The study included two groups of 10 healthy adults. One group slept two consecutive nights in dimly lit rooms and the other one night in dimly lit rooms and the next in moderately lit rooms, according to the study, published March 14 in the journal Proceedings of the National Academy of Sciences. The moderately lit rooms were illuminated with a 100 lux overhead light, which is about as bright as a cloudy day. according to the Washington Post.
A 100 lux light could also be likened to a lit television screen in a darkened room, or a street lamp shining through a lightly veiled window. New Scientist reports.
All study participants wore heart monitors to sleep, and on the second night, the group that slept in moderately lit rooms showed a significant increase in heart rate while they slept compared to the night before, the researchers observed. The group that slept in low light both nights showed no significant change.
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“We have shown that sleeping in a moderately lit room increases your heart rate,” said Dr. Daniela Grimaldi, co-first author and research assistant professor of neurology at Northwestern University. said in a statement. “Even when you sleep, your autonomic nervous system is activated.” the Autonomic Nervous System regulates involuntary bodily processes such as breathing, heart rate, pupil dilation and digestion, and the fight-or-flight response.
If the autonomic nervous system drives the heart rate up at night, “that’s bad,” Grimaldi said. “Typically, along with other cardiovascular parameters, your heart rate is lower at night and higher during the day.”
The study authors also performed multiple tests upon waking each morning of the study to assess the participants’ insulin resistance. The hormone insulin normally helps cells take up glucose, or sugar, from the bloodstream. But when cells are resistant to insulin, they don’t take up glucose as easily, and the body produces more and more insulin to compensate. Over time, cells become resistant to even those sky-high levels of insulin, leading to this blood sugar levels to rise.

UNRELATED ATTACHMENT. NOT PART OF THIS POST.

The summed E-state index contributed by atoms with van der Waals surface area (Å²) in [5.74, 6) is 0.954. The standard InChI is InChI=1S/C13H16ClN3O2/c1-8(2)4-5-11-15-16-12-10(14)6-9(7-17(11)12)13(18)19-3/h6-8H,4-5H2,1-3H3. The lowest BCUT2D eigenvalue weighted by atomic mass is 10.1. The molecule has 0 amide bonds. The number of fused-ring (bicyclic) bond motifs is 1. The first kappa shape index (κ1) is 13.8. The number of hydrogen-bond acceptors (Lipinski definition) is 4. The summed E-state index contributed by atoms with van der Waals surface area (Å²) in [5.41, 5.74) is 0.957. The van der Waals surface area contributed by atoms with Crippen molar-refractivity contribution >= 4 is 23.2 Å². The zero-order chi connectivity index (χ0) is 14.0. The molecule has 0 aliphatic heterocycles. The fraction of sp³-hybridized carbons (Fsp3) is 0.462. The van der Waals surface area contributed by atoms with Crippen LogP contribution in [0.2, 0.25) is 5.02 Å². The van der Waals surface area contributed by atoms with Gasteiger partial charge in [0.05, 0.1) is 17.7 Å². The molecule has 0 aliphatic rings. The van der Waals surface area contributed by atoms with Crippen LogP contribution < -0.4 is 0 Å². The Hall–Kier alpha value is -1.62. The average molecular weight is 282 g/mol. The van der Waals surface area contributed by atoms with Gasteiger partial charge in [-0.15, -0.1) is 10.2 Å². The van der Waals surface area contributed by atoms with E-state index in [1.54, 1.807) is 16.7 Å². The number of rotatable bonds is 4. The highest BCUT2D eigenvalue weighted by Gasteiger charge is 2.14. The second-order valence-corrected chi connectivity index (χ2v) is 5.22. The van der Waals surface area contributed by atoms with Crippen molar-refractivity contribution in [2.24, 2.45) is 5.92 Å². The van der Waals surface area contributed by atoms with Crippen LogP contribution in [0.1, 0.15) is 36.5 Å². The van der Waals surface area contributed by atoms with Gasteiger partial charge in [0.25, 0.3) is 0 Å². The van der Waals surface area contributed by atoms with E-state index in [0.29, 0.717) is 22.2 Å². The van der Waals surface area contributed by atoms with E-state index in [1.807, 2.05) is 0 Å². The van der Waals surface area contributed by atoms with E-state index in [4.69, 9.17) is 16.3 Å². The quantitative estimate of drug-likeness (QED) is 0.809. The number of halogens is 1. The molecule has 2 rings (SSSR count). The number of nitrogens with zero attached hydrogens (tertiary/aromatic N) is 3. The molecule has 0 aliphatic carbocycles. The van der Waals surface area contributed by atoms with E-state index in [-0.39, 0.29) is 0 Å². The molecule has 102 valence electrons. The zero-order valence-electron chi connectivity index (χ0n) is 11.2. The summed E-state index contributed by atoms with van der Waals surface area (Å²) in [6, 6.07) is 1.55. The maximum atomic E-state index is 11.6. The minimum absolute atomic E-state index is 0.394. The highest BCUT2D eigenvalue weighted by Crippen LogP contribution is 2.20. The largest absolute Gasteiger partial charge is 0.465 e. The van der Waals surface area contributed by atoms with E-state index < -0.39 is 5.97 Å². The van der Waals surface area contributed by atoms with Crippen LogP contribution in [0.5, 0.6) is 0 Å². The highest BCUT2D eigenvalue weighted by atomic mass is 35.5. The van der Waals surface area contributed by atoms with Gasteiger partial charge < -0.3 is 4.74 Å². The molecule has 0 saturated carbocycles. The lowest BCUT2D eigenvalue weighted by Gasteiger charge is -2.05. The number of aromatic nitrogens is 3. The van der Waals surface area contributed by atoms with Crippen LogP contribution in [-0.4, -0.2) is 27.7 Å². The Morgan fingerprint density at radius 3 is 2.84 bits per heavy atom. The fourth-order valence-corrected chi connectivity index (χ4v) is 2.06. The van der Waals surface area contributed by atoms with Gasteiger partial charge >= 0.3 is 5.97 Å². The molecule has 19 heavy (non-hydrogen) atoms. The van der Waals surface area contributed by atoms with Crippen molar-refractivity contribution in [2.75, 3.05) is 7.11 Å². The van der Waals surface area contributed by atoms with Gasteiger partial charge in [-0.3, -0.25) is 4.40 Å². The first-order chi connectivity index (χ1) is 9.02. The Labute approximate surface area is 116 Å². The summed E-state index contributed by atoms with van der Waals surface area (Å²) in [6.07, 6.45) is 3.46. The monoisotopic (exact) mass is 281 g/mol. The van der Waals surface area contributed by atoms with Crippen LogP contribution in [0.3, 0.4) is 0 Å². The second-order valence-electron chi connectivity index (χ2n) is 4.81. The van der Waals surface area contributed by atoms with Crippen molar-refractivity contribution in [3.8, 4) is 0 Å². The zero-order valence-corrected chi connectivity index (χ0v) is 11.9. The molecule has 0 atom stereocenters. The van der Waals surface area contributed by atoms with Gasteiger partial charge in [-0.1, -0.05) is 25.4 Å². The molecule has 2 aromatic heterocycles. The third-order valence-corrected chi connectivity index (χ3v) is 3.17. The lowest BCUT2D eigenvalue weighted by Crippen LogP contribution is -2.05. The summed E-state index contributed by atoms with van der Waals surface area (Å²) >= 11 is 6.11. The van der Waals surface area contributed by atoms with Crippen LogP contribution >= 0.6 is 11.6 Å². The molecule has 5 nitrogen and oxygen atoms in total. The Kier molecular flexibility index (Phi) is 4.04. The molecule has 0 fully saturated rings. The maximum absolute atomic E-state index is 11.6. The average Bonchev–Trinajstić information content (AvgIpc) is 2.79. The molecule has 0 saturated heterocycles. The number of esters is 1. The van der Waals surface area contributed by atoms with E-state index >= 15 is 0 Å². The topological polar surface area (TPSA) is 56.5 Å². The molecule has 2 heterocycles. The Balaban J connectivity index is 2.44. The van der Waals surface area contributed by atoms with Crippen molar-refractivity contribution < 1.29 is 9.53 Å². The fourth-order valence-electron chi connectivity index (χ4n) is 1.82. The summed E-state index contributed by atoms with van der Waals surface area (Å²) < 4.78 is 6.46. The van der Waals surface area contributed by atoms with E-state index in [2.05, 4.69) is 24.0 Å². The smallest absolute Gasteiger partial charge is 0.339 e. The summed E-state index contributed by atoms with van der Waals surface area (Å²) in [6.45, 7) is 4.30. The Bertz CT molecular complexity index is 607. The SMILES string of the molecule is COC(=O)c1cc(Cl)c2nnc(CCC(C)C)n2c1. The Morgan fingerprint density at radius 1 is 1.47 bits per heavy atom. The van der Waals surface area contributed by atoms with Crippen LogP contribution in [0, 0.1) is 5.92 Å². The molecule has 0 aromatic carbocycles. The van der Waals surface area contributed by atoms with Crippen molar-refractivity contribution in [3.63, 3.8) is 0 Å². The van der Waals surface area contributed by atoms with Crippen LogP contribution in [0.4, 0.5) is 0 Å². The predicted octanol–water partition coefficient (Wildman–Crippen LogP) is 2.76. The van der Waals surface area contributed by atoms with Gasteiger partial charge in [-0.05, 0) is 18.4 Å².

The first morning after sleeping in dimly lit rooms, both study groups scored about the same on insulin resistance tests. These tests included the Homeostatic Model Assessment of Insulin Resistance (HOMA-IR), a calculation that takes into account fasting insulin and blood sugar levels, and direct tests of how the body responds to glucose, called the Oral Glucose Tolerance Test (OGTT). ) and the Matsuda insulin sensitivity index.
On the second morning, the group that slept in the moderately lit room performed worse on these tests, while the group that slept in the dim light performed about the same or better than the day before. “Suspension to a single night of [moderate] Room light … during sleep increased measurements of insulin resistance the next morning,” the researchers write in their report.
This study is limited in that it only included 20 people and only monitored participants for two days and nights. People shouldn’t assume they need to change their sleep habits unless those findings are confirmed in a larger study, Jim Horne, a UK-based neuroscientist who specializes in sleep studies, told New Scientist.
Originally published on Live Science.
Sleeping with a light on may be bad for your heart and blood sugar Source link Sleeping with a light on may be bad for your heart and blood sugar